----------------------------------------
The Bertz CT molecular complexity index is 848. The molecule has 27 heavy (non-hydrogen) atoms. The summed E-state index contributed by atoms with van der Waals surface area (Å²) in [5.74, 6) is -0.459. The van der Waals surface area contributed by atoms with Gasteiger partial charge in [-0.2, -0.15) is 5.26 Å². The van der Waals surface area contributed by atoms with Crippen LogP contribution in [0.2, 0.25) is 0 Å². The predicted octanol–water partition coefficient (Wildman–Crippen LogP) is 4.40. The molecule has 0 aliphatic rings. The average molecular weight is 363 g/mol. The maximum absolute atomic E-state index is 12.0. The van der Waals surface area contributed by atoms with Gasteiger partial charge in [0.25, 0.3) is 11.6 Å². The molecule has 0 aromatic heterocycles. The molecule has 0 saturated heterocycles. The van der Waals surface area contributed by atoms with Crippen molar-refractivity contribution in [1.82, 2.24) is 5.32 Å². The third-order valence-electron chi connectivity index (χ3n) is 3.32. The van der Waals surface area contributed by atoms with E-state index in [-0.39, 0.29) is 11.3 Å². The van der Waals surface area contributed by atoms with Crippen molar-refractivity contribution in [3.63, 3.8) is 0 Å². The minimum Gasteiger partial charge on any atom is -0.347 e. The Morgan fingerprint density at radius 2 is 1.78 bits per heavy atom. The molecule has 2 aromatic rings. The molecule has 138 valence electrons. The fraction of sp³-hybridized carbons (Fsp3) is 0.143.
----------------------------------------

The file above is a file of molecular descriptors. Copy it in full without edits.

The Bertz CT molecular complexity index is 848. The molecule has 27 heavy (non-hydrogen) atoms. The summed E-state index contributed by atoms with van der Waals surface area (Å²) in [5.74, 6) is -0.459. The van der Waals surface area contributed by atoms with Gasteiger partial charge in [-0.2, -0.15) is 5.26 Å². The van der Waals surface area contributed by atoms with Crippen LogP contribution in [0.2, 0.25) is 0 Å². The predicted octanol–water partition coefficient (Wildman–Crippen LogP) is 4.40. The molecule has 0 aliphatic rings. The average molecular weight is 363 g/mol. The maximum absolute atomic E-state index is 12.0. The van der Waals surface area contributed by atoms with Gasteiger partial charge in [0.25, 0.3) is 11.6 Å². The molecule has 0 aromatic heterocycles. The molecule has 0 saturated heterocycles. The van der Waals surface area contributed by atoms with Crippen molar-refractivity contribution in [1.82, 2.24) is 5.32 Å². The third-order valence-electron chi connectivity index (χ3n) is 3.32. The van der Waals surface area contributed by atoms with E-state index in [-0.39, 0.29) is 11.3 Å². The van der Waals surface area contributed by atoms with Crippen molar-refractivity contribution in [3.63, 3.8) is 0 Å². The minimum Gasteiger partial charge on any atom is -0.347 e. The Morgan fingerprint density at radius 2 is 1.78 bits per heavy atom. The molecule has 2 aromatic rings. The molecule has 138 valence electrons. The fraction of sp³-hybridized carbons (Fsp3) is 0.143.